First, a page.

Brocade Communications Systems, Inc. et al v. A10 Networks, Inc. et al

Filing 667

ORDER ON MOTIONS IN LIMINE AND DAUBERT MOTIONS by Judge Paul S. Grewal granting in part and denying in part 585 587 Motions in Limine (psglc1, COURT STAFF) (Filed on 7/13/2012)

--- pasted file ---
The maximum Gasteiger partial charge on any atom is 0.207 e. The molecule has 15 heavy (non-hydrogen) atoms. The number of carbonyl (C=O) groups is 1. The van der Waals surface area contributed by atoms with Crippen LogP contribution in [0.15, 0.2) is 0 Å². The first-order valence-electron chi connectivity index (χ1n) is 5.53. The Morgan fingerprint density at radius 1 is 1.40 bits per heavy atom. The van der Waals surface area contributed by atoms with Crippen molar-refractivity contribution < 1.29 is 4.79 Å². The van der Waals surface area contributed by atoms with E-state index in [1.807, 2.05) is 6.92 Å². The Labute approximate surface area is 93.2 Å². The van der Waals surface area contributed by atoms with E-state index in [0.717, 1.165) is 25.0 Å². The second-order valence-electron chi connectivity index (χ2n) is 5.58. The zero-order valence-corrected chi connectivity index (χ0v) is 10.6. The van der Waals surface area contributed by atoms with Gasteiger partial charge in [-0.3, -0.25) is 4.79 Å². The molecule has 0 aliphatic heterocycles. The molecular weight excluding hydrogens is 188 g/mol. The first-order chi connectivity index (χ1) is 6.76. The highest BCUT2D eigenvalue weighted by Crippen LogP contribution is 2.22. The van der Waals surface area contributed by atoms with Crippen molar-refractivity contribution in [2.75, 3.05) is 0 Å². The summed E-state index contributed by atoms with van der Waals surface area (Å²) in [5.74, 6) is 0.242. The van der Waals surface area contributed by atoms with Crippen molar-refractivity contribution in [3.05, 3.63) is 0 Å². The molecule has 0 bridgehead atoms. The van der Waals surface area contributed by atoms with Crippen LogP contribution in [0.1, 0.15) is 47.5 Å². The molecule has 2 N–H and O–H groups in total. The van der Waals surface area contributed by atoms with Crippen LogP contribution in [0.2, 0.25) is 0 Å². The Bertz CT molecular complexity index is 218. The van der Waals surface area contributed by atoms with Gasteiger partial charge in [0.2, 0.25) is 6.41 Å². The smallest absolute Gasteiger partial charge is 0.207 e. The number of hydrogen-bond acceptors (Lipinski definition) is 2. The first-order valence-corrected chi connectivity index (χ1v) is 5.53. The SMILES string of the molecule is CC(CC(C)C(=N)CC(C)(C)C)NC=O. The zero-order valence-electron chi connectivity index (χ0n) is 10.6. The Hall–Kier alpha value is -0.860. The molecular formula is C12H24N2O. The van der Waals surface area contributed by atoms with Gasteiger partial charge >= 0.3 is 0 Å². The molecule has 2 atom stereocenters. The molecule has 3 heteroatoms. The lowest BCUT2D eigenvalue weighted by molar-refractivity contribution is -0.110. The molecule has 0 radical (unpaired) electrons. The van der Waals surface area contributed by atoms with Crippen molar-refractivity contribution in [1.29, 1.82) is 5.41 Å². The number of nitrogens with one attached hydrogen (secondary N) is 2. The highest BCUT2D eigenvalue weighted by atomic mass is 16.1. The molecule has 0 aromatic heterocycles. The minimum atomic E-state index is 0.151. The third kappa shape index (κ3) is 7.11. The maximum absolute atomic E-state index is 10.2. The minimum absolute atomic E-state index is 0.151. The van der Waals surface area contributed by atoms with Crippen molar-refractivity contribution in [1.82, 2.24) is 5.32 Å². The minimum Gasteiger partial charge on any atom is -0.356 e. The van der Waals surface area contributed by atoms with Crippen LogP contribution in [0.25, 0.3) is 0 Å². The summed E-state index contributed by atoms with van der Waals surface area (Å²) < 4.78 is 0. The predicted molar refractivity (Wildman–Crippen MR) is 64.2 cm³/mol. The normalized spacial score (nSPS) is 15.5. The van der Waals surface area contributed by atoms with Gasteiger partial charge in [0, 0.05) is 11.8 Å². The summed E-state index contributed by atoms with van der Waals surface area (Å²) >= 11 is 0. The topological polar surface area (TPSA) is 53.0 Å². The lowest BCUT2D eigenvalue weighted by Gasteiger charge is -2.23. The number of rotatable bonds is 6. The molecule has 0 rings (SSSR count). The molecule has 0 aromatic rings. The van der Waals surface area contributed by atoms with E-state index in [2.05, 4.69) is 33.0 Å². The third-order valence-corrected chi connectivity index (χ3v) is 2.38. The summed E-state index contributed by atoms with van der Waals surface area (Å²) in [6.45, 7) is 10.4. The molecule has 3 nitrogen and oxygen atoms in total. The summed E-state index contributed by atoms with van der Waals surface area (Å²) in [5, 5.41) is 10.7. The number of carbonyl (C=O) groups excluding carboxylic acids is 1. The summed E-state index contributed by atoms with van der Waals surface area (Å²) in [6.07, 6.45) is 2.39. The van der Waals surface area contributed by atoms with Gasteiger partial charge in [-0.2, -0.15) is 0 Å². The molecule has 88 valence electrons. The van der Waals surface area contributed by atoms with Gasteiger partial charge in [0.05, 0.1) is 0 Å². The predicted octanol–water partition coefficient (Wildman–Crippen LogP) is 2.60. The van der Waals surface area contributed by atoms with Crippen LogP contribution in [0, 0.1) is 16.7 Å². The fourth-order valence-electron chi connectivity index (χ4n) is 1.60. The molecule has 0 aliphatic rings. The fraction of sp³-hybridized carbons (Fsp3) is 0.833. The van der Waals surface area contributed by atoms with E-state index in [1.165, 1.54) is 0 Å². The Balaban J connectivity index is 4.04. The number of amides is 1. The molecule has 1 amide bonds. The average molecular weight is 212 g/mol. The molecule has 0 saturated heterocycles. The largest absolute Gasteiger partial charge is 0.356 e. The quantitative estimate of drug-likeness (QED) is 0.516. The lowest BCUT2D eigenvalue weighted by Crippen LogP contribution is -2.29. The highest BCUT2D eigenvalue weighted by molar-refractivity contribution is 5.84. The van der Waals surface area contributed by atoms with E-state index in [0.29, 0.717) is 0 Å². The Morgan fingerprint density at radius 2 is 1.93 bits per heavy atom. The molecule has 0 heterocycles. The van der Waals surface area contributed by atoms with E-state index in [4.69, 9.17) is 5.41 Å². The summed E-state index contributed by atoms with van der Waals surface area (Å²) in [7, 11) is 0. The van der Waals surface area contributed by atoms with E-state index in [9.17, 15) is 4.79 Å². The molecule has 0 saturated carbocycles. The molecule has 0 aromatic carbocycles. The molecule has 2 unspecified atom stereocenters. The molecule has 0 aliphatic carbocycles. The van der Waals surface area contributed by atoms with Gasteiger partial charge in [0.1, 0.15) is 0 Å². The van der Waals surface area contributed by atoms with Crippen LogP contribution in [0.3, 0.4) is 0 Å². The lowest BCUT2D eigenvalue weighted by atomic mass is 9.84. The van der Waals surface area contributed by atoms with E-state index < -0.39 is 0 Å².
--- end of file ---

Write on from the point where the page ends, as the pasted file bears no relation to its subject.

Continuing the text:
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1 2 3 4 5 6 7 UNITED STATES DISTRICT COURT 9 NORTHERN DISTRICT OF CALIFORNIA 10 United States District Court For the Northern District of California 8 SAN JOSE DIVISION 11 12 13 14 15 16 BROCADE COMMUNICATIONS SYSTEMS, ) INC., ET AL., ) ) Plaintiffs, ) v. ) ) ) A10 NETWORKS, INC., ET AL., ) ) Defendants. ) ) Case No.: C 10-3428 PSG ORDER ON MOTIONS IN LIMINE AND DAUBERT MOTIONS (Re: Docket Nos. 585, 587) 17 Before the court are the parties’ in limine and Daubert motions. Plaintiff Brocade 18 Communications Systems, Inc. (“Brocade”) and Defendant A10 Networks, Inc. (“A10”) each bring 19 seven motions. On July 9, 2012, the parties appeared for a hearing on the motions. Having 20 reviewed the papers and considered the arguments of counsel, 21 IT IS HEREBY ORDERED that Brocade’s Daubert/motion in limine no. 1 is DENIED. 22 As to the first two categories in dispute, while Brocade may not agree with the methods 23 Dean used to obtain the EX and ID Sentrie gross margin data that Dean relied upon to support her 24 opinions, or the sufficiency of that data, Brocade’s challenges go to the weight of the evidence and 25 not to their admissibility. As to the last category, Dean’s use of the “lines of code” metric is but 26 one input in her damages calculation and she appears to take into account both the qualitative and 27 quantitative significance of the copied portion in relation to Brocade’s work as a whole. Her 28 1 Case No.: C 10-3428 PSG ORDER 1 methodology therefore is not, as Brocade suggests, at odds with Newton v. Diamond. 1 In addition, 2 the “line of code” metric is not barred by Federal Circuit precedent, which recognizes that the 3 “lines of code” metric can properly be considered as part of patent damages analysis. 2 4 5 Because Brocade bears the burden of proof on damages, Dean’s affirmative damages opinions were properly disclosed as rebuttal testimony. 3 6 IT IS FURTHER ORDERED that Brocade’s motion in limine no. 2 is GRANTED. 7 Evidence of the patentee’s statements during re-examination may be relevant to “narrow or 8 qualify the construction of claims.” 4 The court, however, has already construed the patent claims, 9 as it must, and A10’s suggested use of statements runs the undue risk of invading the court’s United States District Court For the Northern District of California 10 province as arbiter of claim scope. In addition, the court previously held that A10 is estopped from 11 arguing the invalidity of the asserted patents. 5 Under these circumstances, the evidence at issue 12 must be excluded. 13 IT IS FURTHER ORDERED that Brocade’s motion in limine no. 3 is GRANTED. 14 Evidence that Brocade sought to drive A10 out of business, to stifle its competition and to 15 thwart Cisco’s possible acquisition of A10 is not relevant. 6 16 IT IS FURTHER ORDERED that Brocade’s motion in limine no. 4 is GRANTED. 17 Evidence of Brocade’s narrowing of its claims is not sufficiently probative to substantially 18 outweigh the danger of undue prejudice to Brocade. A10’s expert may nevertheless argue, 19 however, that Brocade is seeking damages that are broader than the claims at issue in the trial and 20 as construed by the court. 21 1 388 F.3d 1189, 1195 (9th Cir. 2004). 22 2 See Lucent Technologies, Inc. v. Gateway, Inc., 580 F.3d 1301, 1332-33 (Fed. Cir. 2009). 23 3 24 See Ultratech, Inc. v. Tamarack Sci. Co., Case No. C 03-CV-3235, 2005 WL 856408, at *1 (N.D. Cal. Apr. 14, 2005); Uniloc USA, Inc. v. Microsoft Corp., 632 F.3d 1242, 1315 (Fed. Cir. 2011). 4 25 26 Westinghouse Elec. & Mfg. Co. v. Formica Insulation Co., 226 U.S. 342, 351 (1924); see also Diamond Scientific Co. v. Ambico, Inc., 848 F.2d 1220, 1222 (Fed. Cir. 1988) (citing Westinghouse). 5 See Docket No. 592. 6 Cf. Blank v. Sullivan and Cromwell, 418 F.Supp. 1, 4 (S.D.N.Y. 1975). 27 28 2 Case No.: C 10-3428 PSG ORDER 1 IT IS FURTHER ORDERED that Brocade’s motion in limine no. 5 is DENIED. 2 Evidence of customer use and demand is relevant to the following Georgia-Pacific factors: 3 8 (commercial success) and 10 (benefits to those who have used the invention). 7 Any concerns 4 about any misuse of such evidence for purposes of deciding infringement may be addressed by an 5 appropriate jury instruction. 6 IT IS FURTHER ORDERED that Brocade’s motion in limine no. 6 is DENIED. 7 Defendants’ expert report is proper rebuttal and supplements his prior opinions. Because 8 A10 served the report on Brocade during the course of expert discovery, Brocade has had sufficient 9 opportunity to depose A10’s experts regarding these defenses and may cross-examine Defendants’ United States District Court For the Northern District of California 10 expert at trial. 11 IT IS FURTHER ORDERED that Brocade’s motion in limine no. 7 is GRANTED. 12 A10 does not oppose this motion. 13 IT IS FURTHER ORDERED that A10’s first Daubert motion is DENIED. 14 The court is persuaded that Malackowski’s opinions on the first two Panduit factors are 15 sufficiently grounded in data and his analysis is reliable. Malackowski cited evidence that 16 combined demand for AX and ServerIron increased in 2007 after the patented features were 17 introduced, GSLB was incorporated in late 1999, and HA was incorporated around 2002. 18 Malackowski also considered demand for the patented features, perspective of inventors, the 19 opinions of technical experts and competitors, patents in the same technology spaces, and A10 and 20 Brocade/Foundry competition for contracts. He also appropriately relied on technical experts and 21 the inventor, who opined that the GSLB and HA patents cannot be designed around in a 22 commercially acceptable manner. 23 Malackowski also calculated separate royalty rates for the DDoSP, GSLB and HA patent 24 groups and explained that his royalty rates for GSLB and HA are based on the presumption that at 25 least one patent from each technology group is valid and infringed. This is sufficient. 26 Regarding the Entire Market Value Rule, Malackowski’s use of the entire value of the AX 27 Series as the royalty base is not erroneous for purposes of Rule 702. He sufficiently considered 28 7 Georgia-Pacific Corp. v. United States Plywood Corp., 318 F.Supp. 1116, 1120 (S.D.N.Y. 1970). 3 Case No.: C 10-3428 PSG ORDER 1 appropriate apportionment to reflect the value of the patented features in calculating royalty rate 2 multipliers. 3 The court also is persuaded that Malackowki’s reasonable royalty rate analysis is supported 4 by appropriate data and that his royalty analysis is reliable. Regarding the comparability of licenses 5 Malackowski considered, while the survey he cites may not be ultimately persuasive, A10’s 6 challenges ultimately go to the weight of this evidence, not its admissibility. Malackowski also 7 considered the A10/F5 license and analyzed the differences between the A10/F5 license and the 8 hypothetical negotiations between A10 and Brocade over the asserted patents. Malackowski’s 9 consideration of value of service contracts on ServerIron in the royalty base to calculate the United States District Court For the Northern District of California 10 reasonable royalty also is acceptable. 11 Regarding Malackowski’s calculation of head start damages, Malackowski sufficiently 12 calculated damages for each trade secret. It is also sufficient for him to have calculated the time to 13 develop trade secrets based upon the experience of the product in the market and customer 14 evaluations. 15 Regarding Malackowski’s calculation of avoided costs, because full implementation of the 16 product features was not complete until 2008, 2008 is not an inherently flawed endpoint for the 17 period calculated. Any failure by Malackowski to apportion costs not attributable to its wrongful 18 conduct may be addressed through cross-examination. 8 19 Regarding copyright damages, Malackowski has satisfied his burden of establishing that 20 there exists a causal nexus between infringement and the gross profits of the AX Series products. 21 A10 may establish that not all of AX Series profits resulted from infringement through cross- 22 examination and its own presentation of evidence. 23 24 With respect to intermediate copying, Malackowski also may rely on Zeidman’s analysis which concluded that A10 developed the AX Series products at a rate at least three times faster 25 8 26 27 28 See Cartel Asset Mgmt. v. Ocean Fin. Corp., 249 Fed. Appx. 63, 79 (10th Cir. 2007) (“Once a plaintiff demonstrates that a defendant made a profit from the sale of the products produced by improper use of a trade secret, the burden shifts to the defendant to demonstrate those costs properly to be offset against its profit and the portion of its profit attributable to factors other than the trade secret”) (quoting Data Gen. Corp. v. Grumman Sys. Support Corp., 36 F.3d 1147, 1173 (1st Cir. 1994)). 4 Case No.: C 10-3428 PSG ORDER 1 than what would otherwise be expected. This evidence demonstrates a causal nexus and that A10’s 2 infringement allowed it to get a product to market much faster than it otherwise would have, 3 resulting in increased profits and lower development costs. 4 Regarding intentional interference damages, because A10 and Foundry were competitors, 5 the benefit conferred upon one company is a reasonable and legally permissible means of 6 estimating the damage done to the other. Brocade arguably had lost opportunity costs, including 7 opportunities for licensing. In addition, Malackowski’s conclusion that He’s work was critical to 8 the development of the AX Series products is supported by the factual record. Chen’s email 9 suggests that he was frustrated by the slow progress of QA automation prior to hiring He. After United States District Court For the Northern District of California 10 Chen hired He, A10 was able to develop an automated Layer 2 QA within two months. Chen also 11 explains that the work he did for A10 was comparable to three senior QA’s work. 12 Regarding contract damages, Malackowski cites sufficient evidence in the record to support 13 his conclusions, specifically, the annual compensation rates of the departed employees. In 14 particular, Malackowski pro-rated the compensation of various employees by the amount of time 15 that Chen’s unlawful action deprived Foundry of their employment. 16 IT IS FURTHER ORDERED that A10’s second Daubert motion is DENIED. 17 Rubin is qualified to testify as an expert in the field of computer forensic analysis. Rubin’s 18 forensic analysis involved reviewing internet caches, email screenshots and attachments, and 19 documents from computer hard drives that he recovered. Rubin took into account when email 20 subject lines and document attachments contained facial designations related to Raksha or A10 as 21 opposed to Foundry or Brocade. A10’s challenges to Rubin’s expertise and opinions go to the 22 weight of them rather than to their admissibility. 23 IT IS FURTHER ORDERED that A10’s third Daubert motion is DENIED. 24 Zeidman is qualified to testify as a copyright expert. The court is satisfied that he has ample 25 expertise and experience to support his opinions regarding the structure, sequence and organization 26 of the disputed code, proper clean room procedures, software development time, and the alleged 27 theft of additional Brocade code based on similarities between Brocade’s code and code located in 28 A10’s development repository as well as the possession of hundreds of uncorrelated Foundry 5 Case No.: C 10-3428 PSG ORDER 1 source code files by A10 developers. Brocade also has established that even though the 2 abstraction/filtration/comparison test is not required where the alleged copying is literal code, 9 3 Zeidman nevertheless used it. 4 IT IS FURTHER ORDERED that A10’s motion in limine no. 1 is GRANTED. 5 Judge Ambler previously concluded that notwithstanding A10’s alleged discovery abuses in 6 failing to comply with various orders, including the February 7, 2012 order, terminating and 7 evidentiary sanctions were not warranted. 10 IT IS FURTHER ORDERED that A10’s motion in limine no. 2 is DENIED. 9 Brocade served an amended identification of trade secrets on June 11, 2012 and in 10 United States District Court For the Northern District of California 8 particular, Brocade provided sufficient clarification of Trade Secret 20, which included Meckley 11 documents that had been disclosed to Brocade on April 4, 2012. 12 IT IS FURTHER ORDERED that A10’s motion in limine no. 3 is GRANTED. 13 Except for references regarding the He testing code and A10’s hiring of Foundry/Brocade 14 employees after September 2005, any reference to patent, trade secret, or copyright claims not 15 previously identified by Brocade is prohibited. References to infringement of the He testing code 16 and A10’s hiring of Foundry/Brocade employees after September 2005 is probative of Brocade’s 17 interference of contract claims. Similarly, A10’s hiring of Foundry/Brocade employees after 18 September 2005 is probative of A10’s intent to acquire Brocade’s trade secrets, source code, 19 knowledge, and other confidential information and A10’s effort to target Brocade’s market niche. 20 IT IS FURTHER ORDERED that A10’s motion in limine no. 4 is DENIED. 21 Brocade may provide evidence regarding the contents of Meckley and Szeto’s hard drives. 22 Under Fed. R. Evid. 104(b), the evidence will be admitted subject to connection. In the event that 23 Brocade fails to establish that A10 is vicariously liable for Meckley and Szeto’s conduct or that 24 A10 acquired certain information from Meckley, the evidence will not be admitted and the jury so 25 instructed. 26 27 9 28 10 See Apple Computer, Inc. v. Microsoft Corp., 35 F.3d 1435, 1445 (9th Cir. 1994). See Docket 641. 6 Case No.: C 10-3428 PSG ORDER 1 IT IS SO ORDERED. 2 Dated: _________________________________ PAUL S. GREWAL United States Magistrate Judge 7/13/2012 3 4 5 6 7 8 9 United States District Court For the Northern District of California 10 11 12 13 14 15 16 17 18 19 20 21 22 23 24 25 26 27 28 7 Case No.: C 10-3428 PSG ORDER